Wednesday, May 29, 2002


$ perl -MCPAN -e shell
o conf prerequisites_policy ask
install Mail::SpamAssassin

Tuesday, May 28, 2002

gnobog (a Gnome Bookmarks Organizer)

gnobog is a nice
little bookmark app. Since it use galeon, mozilla, konqueror and
other random web browsers, this lets me keep my bookmarks in one
central location.

palm pilot integration

Red Hat does not yet set up a link for /dev/pilot which href="">jpilot, href="">pilot-xfer,
etc use by default.

ln -s /dev/ttyS0 /dev/pilot
chmod 666 /dev/pilot

more network configuring...

Set the hostname to be something reasonable instead of
localhost.localdomain by using 'neat'.

Also disable starting eth0 on boot -- it takes a while to timeout when
I'm booting in a wireless mode.

Sunday, May 26, 2002 installed

In order to get Wellenreiter v1.3 (a wireless monitoring tool) to run,
it requires installed. Since I no longer trust 'perl -MCPAN -e
shell' not to screw up my perl installation, I downloaded
Gtk-Perl-0.7000.tar.gz and Net-Pcap-0.04 from href="">CPAN and manually installed it. Note:
Net::Pcap need to be built this way: perl Makefile.PL
INC=-I/usr/include/pcap LIBS='-L/usr/lib/pcap -lpcap'

Saturday, May 25, 2002

Setting up printers (home)

Red Hat 7.3 ships with both LPRng and CUPS, the latter has a nice
web-based configuration tool.

  • /sbin/service cups start

  • Switch to CUPS permanently using the new 'alternatives' method
    (nice bit of borrowing from debian)
    --config print

  • Use web interface on href="">

filesystem configuration

Created mount points:
mkdir -p /NT /CD1, /CD2 /ExtraHomes /mnt/xx /mnt/xy /mnt/ontour /mnt/ibgzk
o /mnt/after7


/dev/hda1 /NT vfat uid=500,gid=500,defaults
0 0
/dev/hdb1 /CD1 vfat uid=500,gid=500,default
s 0 0
/dev/hdb2 /CD2 vfat uid=500,gid=500,default
s 0 0
/dev/hdb3 /ExtraHomes ext2 defaults 0 0
// /mnt/mdesktop smbfs user,uid=500,gid=500,username=m
arc,password=SECRET,defaults 0 0
// /mnt/xx smbfs user,uid=500,gid=500,username=x
x,password=SECRET,defaults 0 0
// /mnt/xy smbfs user,uid=500,gid=500,username=x
y,password=SECRET,defaults 0 0
// /mnt/ontour smbfs uid=500,gid=500,auto,user,exec,
rw,username=nozell/americas,password=SECRET 0 0
// /mnt/ibgzko smbfs uid=500,gid=500,auto,user,exec,
rw,username=nozell,password=SECRET 0 0
// /mnt/after7 smbfs auto,ro,username=guest,password

Configure web server

  • Need to set the document root to be my person ~/public_html.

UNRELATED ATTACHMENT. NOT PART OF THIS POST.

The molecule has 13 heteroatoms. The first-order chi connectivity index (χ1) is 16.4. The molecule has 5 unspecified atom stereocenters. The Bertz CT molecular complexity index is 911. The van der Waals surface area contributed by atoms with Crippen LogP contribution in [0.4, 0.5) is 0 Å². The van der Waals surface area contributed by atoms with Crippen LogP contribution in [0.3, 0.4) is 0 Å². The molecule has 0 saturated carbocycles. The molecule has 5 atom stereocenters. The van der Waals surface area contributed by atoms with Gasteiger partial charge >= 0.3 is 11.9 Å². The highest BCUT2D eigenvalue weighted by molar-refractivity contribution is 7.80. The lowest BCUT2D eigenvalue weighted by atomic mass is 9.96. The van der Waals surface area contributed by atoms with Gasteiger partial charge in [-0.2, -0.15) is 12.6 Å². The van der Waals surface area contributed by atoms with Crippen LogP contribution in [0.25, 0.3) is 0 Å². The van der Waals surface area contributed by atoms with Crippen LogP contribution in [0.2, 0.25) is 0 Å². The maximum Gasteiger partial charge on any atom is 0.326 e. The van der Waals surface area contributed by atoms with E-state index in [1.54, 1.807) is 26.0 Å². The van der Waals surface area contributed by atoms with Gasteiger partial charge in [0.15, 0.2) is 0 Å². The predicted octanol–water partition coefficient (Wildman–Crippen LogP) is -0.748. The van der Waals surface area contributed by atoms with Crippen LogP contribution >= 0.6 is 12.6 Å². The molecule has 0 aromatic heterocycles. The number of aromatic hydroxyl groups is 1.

DocumentRoot "/home/marc/public_html"

    <Directory "/home/marc/public_html">

  • Set email contact:


  • Change location of cgi-bin:

        ScriptAlias /cgi-bin/ "/home/marc/cgi-bin/"

    <Directory "/var/www/cgi-bin">

  • Setup bloxsom blogger by copying blosxom into ~/cgi-bin/ and editing locati
    ons to point to /home/marc/public_html/

Precision Timekeeping

Configure NTP to get the time from systems that are available from 1)
internet, 2) inside corporate firewall, 3) inside corporate external
lab firewall and 4) timeserver of DSL provider.

To the file /etc/ntp/steptickers add the one very long line:

Turn ntp on at boot time:

chkconfig --level 45 ntpd on

Red Hat Network

re-register with Red Hat Network.

And then go to
and adjust the 'entitlements'. Finally then ready to actually update
with 'up2date'. Quite a number of updates just a week after Red Hat
7.3 was released...

superuser access

and added marc to the list.

Initial Network reConfiguration

First I merged in the settings from the old /etc/pcmcia/wireless.opt
which wasn't enough to get the Orinoco wireless card working. After
using 'neat' to configure an eth1 wireless device, it came right up.

In /etc/pcmcia/wireless.opt

  • Comment out the section that looked like this:

    INFO="Any ESSID"

    Changed the lines in the "Lucent Wavelan IEEE (+ Orinoco, RoamAbout and ELSA)"


  • Also used 'neat' to allow users enable/disable eth0/1 device.

Install Red Hat V7.3

I wanted to upgrade to fix a galeon problem, unfortunately the Red Hat
upgrade didn't fix the problem. Probably because it didn't upgrade
any ximian'ized packages, so I did a fresh install.

Filesystem Size Used Avail Use% Mounted on
/dev/hda5 1.9G 142M 1.6G 8% /
/dev/hda2 21M 5.7M 14M 28% /boot